The lawyer representing three Mother Nature activists and an official from the NGO Adhoc asked the Supreme Court on Monday to drop the charges against them.
Sim Samnang, San Mala and Try Sovikea, all activists with the environmental organisation, were sentenced in 2016 to 18 months in prison and fined a total of $25,500 by the Koh Kong provincial court.
All three were released, however, after serving 10 months, with the remaining eight suspended. They were accused of threatening to destroy a sand dredging company’s equipment. They were arrested after boarding Direct Access dredging vessels in July 2015.
Despite their release, the case reached the Appeal Court where Sam Chamroeun, their lawyer, asked for charges to be dropped.
“We filed a complaint to the Supreme Court to ask them to correct the lower court’s decision by deciding that they are not guilty,” he said.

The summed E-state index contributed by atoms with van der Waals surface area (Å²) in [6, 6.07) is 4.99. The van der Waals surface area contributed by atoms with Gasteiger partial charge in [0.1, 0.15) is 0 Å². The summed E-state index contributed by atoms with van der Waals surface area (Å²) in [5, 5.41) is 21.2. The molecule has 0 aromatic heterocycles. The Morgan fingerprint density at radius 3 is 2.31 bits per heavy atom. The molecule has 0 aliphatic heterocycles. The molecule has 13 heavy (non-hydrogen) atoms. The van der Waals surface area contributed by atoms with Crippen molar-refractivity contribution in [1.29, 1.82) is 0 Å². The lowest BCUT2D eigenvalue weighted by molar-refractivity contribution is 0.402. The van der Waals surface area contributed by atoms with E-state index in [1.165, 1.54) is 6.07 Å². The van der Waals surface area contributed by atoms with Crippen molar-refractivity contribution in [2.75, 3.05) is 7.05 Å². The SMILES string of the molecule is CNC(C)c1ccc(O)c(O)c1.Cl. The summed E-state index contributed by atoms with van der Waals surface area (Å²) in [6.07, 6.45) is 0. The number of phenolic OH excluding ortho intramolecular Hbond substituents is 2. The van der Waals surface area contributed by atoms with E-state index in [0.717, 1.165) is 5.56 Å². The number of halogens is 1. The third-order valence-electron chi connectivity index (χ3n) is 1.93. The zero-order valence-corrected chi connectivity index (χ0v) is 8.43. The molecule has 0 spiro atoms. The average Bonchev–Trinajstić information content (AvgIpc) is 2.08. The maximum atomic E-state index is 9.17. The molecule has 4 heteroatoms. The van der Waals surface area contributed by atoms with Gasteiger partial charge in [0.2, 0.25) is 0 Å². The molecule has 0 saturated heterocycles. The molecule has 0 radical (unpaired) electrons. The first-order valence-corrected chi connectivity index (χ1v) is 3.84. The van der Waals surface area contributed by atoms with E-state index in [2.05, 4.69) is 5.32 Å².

Soeung Sen Karuna, an official with Adhoc, said the court should drop the charges and the government should encourage such brave youths to protect the environment.
“These three activists worked to protect nature but were ordered to pay such a huge amount of compensation. How can they raise the money?"
“The charge levelled against them is not reasonable because the locals asked them to help protect their interests. They saw dredging that was more than what was stated in the authorised licence,” Sen Karuna said.
“The government should motivate them because these youths are a scarce resource. The case should end.”
The verdict from the Appeal Court is due on July 13.